According to the European Commission's forecast, European cow's milk production will continue to grow over the next nine years to 162 million tons. Cheese will benefit the most from the extra milk produced.
European cow's milk production will grow at 0.6% per year, according to figures from a study published by the European Commission last week. The cheese production will capture 30% of the additional EU milk volumes.
By 2030, the average production level in the European Union will continue to rise to 8,300 kg per cow, as productivity gaps between EU countries narrow, the report said.
However, employment in the milk sector is expected to decline. The report cites a workforce decrease of approximately 7% compared to 2020.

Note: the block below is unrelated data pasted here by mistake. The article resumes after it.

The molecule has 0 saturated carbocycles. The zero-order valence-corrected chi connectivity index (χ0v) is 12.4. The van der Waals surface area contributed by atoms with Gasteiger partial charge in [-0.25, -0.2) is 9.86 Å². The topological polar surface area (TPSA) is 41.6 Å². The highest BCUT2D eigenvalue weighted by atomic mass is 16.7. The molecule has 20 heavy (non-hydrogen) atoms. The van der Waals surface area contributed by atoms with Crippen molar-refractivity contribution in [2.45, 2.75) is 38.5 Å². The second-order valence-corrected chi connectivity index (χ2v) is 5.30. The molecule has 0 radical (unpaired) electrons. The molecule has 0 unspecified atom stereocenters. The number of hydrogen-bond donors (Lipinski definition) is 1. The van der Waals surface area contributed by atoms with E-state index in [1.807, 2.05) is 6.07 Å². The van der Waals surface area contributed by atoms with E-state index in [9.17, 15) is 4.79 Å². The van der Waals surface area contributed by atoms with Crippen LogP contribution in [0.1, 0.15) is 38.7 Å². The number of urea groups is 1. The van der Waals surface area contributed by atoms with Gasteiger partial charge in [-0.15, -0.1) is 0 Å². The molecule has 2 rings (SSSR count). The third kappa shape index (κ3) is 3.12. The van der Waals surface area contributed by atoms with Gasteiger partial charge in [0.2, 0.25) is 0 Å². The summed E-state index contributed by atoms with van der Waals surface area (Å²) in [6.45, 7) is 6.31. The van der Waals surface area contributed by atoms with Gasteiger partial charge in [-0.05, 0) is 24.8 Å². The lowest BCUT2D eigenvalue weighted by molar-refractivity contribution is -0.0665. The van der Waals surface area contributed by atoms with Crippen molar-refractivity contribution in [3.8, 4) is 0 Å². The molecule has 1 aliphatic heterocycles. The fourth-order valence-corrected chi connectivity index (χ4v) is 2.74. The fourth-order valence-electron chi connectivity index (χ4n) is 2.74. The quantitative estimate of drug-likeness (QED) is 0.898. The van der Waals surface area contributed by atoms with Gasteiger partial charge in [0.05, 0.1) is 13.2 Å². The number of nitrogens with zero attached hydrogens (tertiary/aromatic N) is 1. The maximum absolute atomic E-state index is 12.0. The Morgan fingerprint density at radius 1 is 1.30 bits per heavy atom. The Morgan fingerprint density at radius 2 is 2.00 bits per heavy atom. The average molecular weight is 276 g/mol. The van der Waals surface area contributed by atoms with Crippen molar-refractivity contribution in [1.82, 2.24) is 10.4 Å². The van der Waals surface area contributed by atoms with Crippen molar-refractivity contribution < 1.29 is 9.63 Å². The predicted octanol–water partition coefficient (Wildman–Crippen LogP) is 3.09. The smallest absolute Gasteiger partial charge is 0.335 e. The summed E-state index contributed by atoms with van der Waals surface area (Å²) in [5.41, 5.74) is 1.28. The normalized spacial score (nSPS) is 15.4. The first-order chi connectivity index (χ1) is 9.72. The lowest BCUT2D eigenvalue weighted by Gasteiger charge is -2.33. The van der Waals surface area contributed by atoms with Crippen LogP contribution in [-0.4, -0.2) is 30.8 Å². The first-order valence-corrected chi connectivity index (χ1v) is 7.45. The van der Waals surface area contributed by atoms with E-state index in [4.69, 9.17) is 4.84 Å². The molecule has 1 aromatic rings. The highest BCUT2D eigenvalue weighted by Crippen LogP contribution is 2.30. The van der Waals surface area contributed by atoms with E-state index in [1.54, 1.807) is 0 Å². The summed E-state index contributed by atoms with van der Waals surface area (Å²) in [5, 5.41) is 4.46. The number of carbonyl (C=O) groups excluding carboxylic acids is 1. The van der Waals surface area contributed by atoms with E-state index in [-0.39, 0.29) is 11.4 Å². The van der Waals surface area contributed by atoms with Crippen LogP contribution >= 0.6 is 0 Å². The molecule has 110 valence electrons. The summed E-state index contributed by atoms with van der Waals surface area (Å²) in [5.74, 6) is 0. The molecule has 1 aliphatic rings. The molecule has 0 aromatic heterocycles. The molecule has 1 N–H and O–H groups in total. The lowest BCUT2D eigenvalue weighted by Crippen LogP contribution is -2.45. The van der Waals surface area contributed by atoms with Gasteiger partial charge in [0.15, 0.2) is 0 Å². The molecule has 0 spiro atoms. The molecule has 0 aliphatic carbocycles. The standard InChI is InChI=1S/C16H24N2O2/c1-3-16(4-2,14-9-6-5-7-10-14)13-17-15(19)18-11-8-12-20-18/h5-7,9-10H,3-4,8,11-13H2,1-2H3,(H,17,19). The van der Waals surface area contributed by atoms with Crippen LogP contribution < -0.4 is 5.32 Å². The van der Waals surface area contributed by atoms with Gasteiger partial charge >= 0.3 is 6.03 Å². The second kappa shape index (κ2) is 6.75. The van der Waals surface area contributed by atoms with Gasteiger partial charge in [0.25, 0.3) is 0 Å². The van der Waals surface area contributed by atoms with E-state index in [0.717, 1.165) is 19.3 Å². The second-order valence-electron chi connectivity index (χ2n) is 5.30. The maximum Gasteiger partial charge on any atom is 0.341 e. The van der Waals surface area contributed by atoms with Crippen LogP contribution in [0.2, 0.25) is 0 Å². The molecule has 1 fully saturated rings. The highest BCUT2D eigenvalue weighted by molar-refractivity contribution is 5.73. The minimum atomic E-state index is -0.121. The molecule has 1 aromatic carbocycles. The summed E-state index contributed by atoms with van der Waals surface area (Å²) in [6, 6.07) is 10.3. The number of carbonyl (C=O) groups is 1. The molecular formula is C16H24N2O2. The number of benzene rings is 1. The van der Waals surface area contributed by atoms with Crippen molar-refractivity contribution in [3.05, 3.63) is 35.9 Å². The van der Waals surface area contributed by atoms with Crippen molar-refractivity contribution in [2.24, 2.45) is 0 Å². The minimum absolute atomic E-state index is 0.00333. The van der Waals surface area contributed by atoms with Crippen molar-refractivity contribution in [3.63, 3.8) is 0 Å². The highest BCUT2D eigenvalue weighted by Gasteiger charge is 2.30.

The share of organic milk production is expected to reach 10% in 2030, compared to 3.5% in 2018. Other systems, for example relying on grazing or feeding without GMOs, could also make progress, say the EU experts.
The EU expects that growth in New Zealand will be limited to 0.4% per year until 2030. In the United States, growth is expected to reach 0.8% per year.
At the same time, the value of European Union exports is expected to increase by about 3% per year. Half of this growth comes from the cheese trade, followed by skimmed milk powder (32%).
Over the next ten years, more dairy products could come from other production areas such as South America. “While these countries are likely to compete with highly price-oriented markets, high value-added products such as cheese and butter will be dominated by the European Union, New Zealand and partly the United States.